Not many would have given Jake Green (Tuks) a real chance of representing South Africa from Sunday at the World Rowing Championships in Plovdiv, Bulgaria, but then again once he commits to a goal, there is no stopping him.
The 2016 Olympic finalist will team up with Lawrence Brittain (Tuks) an Olympic medallist to row in the men’s pair. In total five South African crews will be in action. It includes Kirsten McCann (Tuks) last year’s lightweight single sculls world champion who is partnering with Nicole van Wyk (Tuks) in the lightweight double sculls.
South African rowers are starting to set a proud tradition of winning at least one medal when they compete at a major international regatta.
Last year October just as the rowers were starting the build-up to the World Championships Green suffered a significant setback. He was diagnosed as having compartment syndrome in his right arm. In layman’s terms, it meant while rowing the blood pumping into his arm is not pumped back again. It led to his arm getting quite swollen and becoming severely painful. He had to undergo an operation. Green was able to resume training in April again.
“In the time Lawrence and I did not train the younger guys become significantly faster. I ascribe it to pure passion. In rowing, talent does not count for that much. In South Africa, we only have a few unique rowing phenomena’s. As for the rest of us, we are at most uniquely gifted rowers.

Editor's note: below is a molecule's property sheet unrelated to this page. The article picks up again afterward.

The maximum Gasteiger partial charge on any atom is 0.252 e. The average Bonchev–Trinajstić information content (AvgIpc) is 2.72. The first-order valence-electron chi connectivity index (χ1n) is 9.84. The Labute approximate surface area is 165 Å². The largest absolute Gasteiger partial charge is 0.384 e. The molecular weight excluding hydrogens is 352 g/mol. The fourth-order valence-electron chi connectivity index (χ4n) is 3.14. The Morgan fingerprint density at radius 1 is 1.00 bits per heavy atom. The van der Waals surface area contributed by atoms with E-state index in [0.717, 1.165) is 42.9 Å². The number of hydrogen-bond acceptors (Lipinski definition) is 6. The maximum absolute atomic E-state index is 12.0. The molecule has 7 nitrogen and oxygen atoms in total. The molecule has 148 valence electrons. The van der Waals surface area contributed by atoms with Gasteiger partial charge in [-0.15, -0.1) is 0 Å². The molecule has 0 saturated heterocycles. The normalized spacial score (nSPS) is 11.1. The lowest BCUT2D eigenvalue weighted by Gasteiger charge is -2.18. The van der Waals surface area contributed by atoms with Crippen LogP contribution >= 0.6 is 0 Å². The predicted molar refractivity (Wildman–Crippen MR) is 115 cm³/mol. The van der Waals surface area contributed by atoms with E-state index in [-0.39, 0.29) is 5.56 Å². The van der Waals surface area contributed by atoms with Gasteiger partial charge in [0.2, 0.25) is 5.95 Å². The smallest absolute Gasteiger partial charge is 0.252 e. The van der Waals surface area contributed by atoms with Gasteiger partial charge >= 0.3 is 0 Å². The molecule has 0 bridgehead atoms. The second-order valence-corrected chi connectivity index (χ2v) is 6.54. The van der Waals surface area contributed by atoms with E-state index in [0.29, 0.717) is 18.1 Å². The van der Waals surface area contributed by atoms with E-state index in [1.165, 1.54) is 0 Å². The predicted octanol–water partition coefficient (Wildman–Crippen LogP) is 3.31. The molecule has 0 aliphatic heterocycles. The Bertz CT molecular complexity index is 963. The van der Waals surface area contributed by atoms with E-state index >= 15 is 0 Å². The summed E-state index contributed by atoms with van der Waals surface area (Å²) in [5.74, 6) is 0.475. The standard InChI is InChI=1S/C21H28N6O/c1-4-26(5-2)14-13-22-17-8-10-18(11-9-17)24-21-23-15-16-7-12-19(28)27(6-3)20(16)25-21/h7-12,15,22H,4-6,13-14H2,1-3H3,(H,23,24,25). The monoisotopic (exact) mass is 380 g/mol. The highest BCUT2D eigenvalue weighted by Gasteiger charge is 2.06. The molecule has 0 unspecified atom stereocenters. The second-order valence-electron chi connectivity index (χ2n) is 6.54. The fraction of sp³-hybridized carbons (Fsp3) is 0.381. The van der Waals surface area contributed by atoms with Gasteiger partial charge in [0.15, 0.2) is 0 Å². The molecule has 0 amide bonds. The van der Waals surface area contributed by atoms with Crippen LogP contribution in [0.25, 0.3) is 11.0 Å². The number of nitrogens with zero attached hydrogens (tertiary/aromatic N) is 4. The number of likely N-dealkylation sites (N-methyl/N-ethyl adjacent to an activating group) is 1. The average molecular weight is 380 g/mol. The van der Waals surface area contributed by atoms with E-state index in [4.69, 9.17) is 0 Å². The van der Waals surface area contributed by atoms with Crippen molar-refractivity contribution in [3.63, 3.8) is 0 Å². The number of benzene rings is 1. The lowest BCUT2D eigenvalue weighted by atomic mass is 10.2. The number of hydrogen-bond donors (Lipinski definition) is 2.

"Lawrence and I are certainly not the most talented guys. We are just the guys who want it the most relying mostly on hard work and never giving up,” said Green who busy studying for a BA-degree majoring in history.
“But I would have it no other way. What I love about rowing is that there are always a lot of data available as to who makes the boat go faster. This to me creates a noble drive always to strive to be the best you can be. There can never be resting on one’s laurels, and I love it.”
Green sits in the stroke seat when partnering with Brittain which means his responsibility is to set the rhythm in the boat. He admits that it can be challenging at times.
“I tend to think quite a lot of during the race mostly about making sure my technique is correct and calculating as whether we are fast enough. The hardest thing when racing is the internal battle going on in your head. Sometime during the race, you will wonder if the boat is going fast enough. There might even be that one moment that you worry whether you are going to 'blow'. In the perfect race, we will only ‘play our cards’ over the last few hundred metres.”
The South African crews who will be in action during the World Championships are: Vaughn Botes and Nicholas Oberholzer (lightweight men’s double sculls); Mmbudzeni Masutha (men’s single sculls); Green and Brittain (men’s pair); David Hunt, Kyle Schoonbee, John Smith, Sandro Torrente (men’s fours); Kirsten McCann and Nicole van Wyk (women’s lightweight double sculls).